Theodore Reeves

Theodore Reeves

Classics, Ancient History and Archaeology
Doctoral Researcher

Contact details

PhD title: Re-classifying Iron Age marsh-forts
SupervisorsProfessor Henry Chapman and Dr David Smith
Archaeology PhD

Qualifications

  • BA (Hons) Ancient History and Archaeology – University of Birmingham
  • MA Archaeology (Cultural Pathway) – University of Birmingham

Biography

I graduated in 2017 with a First in BA Ancient History and Archaeology (Hons) from the University of Birmingham. My research interests focused on Iron Age settlements and society, and their relationship with the expanding Roman world in the later Iron Age. This led to my undergraduate dissertation on the subject of oppida and urbanism, supervised by Dr. D. Maschek.

I completed my MA degree in Archaeology, also at the University of Birmingham, graduating with Distinction in 2018. My research led me to a more niche category of Iron Age site in Britain: 'marsh-forts', which culminated in my Master's thesis on the subject of these (supervised by Prof. H. Chapman), investigating their morphology, location and function to assess how distinct they are as a type of site. This subject is then the focus of my continued research.

Following a recent break from academic study, working as a Field Archaeologist for Headland Archaeology, I have now returned to the University of Birmingham to complete a PhD focused on Iron Age marsh-forts (supervised by Prof. H. Chapman and Dr. David Smith; funded by M4C).

Across my academic and professional career, I have taken part in several significant projects including the Stonehenge Landscape Project and the archaeological works for HS2.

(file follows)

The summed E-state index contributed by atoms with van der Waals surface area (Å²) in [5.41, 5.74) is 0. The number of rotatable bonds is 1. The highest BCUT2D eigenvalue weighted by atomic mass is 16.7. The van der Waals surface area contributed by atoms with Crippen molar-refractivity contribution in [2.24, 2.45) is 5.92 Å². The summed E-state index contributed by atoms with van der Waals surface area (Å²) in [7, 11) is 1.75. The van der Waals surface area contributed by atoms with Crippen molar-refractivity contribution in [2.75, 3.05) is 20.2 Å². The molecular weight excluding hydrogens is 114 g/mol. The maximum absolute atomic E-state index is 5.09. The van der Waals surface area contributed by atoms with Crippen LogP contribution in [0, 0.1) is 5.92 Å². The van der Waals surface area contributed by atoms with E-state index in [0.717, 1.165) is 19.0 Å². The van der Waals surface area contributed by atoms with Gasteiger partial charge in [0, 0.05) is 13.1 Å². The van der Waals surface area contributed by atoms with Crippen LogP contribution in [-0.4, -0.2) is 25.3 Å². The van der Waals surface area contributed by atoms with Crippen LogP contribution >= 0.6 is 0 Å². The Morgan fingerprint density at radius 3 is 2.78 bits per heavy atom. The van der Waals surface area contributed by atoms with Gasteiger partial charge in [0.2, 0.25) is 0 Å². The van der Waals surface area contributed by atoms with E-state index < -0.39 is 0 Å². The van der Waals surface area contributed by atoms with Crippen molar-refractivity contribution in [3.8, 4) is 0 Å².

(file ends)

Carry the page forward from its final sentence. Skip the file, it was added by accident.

Research

The British Iron Age is known for its hillforts. Grouped within these is currently a relatively under researched sub-category known as ‘marsh-forts’, defined by their setting in wetland environments. This has derived from the descriptive way in which we distinguish other categories of hillfort, such as promontory or contour forts. My research focuses on moving away from such descriptive definitions of marsh-forts to analytical categorisations.

My previous GIS-based MA research focused on the analysis of seven marsh-fort sites, resulting in the hypothesis that there are two distinctive types of marsh-fort defined by relationships between constructed architecture and wetland context.

 This project will expand the scope of that research to all 33 sites in Britain currently defined as marsh-forts. A more nuanced approach, built upon critical assessment, will be developed using GIS-based modelling and fieldwork. This will then be used to identify and re-classify different types of ‘marsh-fort’ and assess how these relate to wider themes of Iron Age landscape architecture. This project aims to rethink the way in which marsh-forts are classified and has the potential to expose a complexity to these sites which may significantly impact the future study of hill-forts and the Iron Age.

Other activities

  • Articles Editor and Specialist Editor – Rosetta Journal (2020-present)

Membership of organisations

  • Chartered Institute for Archaeologists (Practitioner)
  • Royal Archaeological Institute

Past presentations

  • 'Iron Age Marsh-forts as a distinct category of archaeological site', Royal Archaeological Institute Lecture Series, Online, 11 November 2020

Awards

  • 2018 – Bladen Carter Award for Archaeology (University of Birmingham)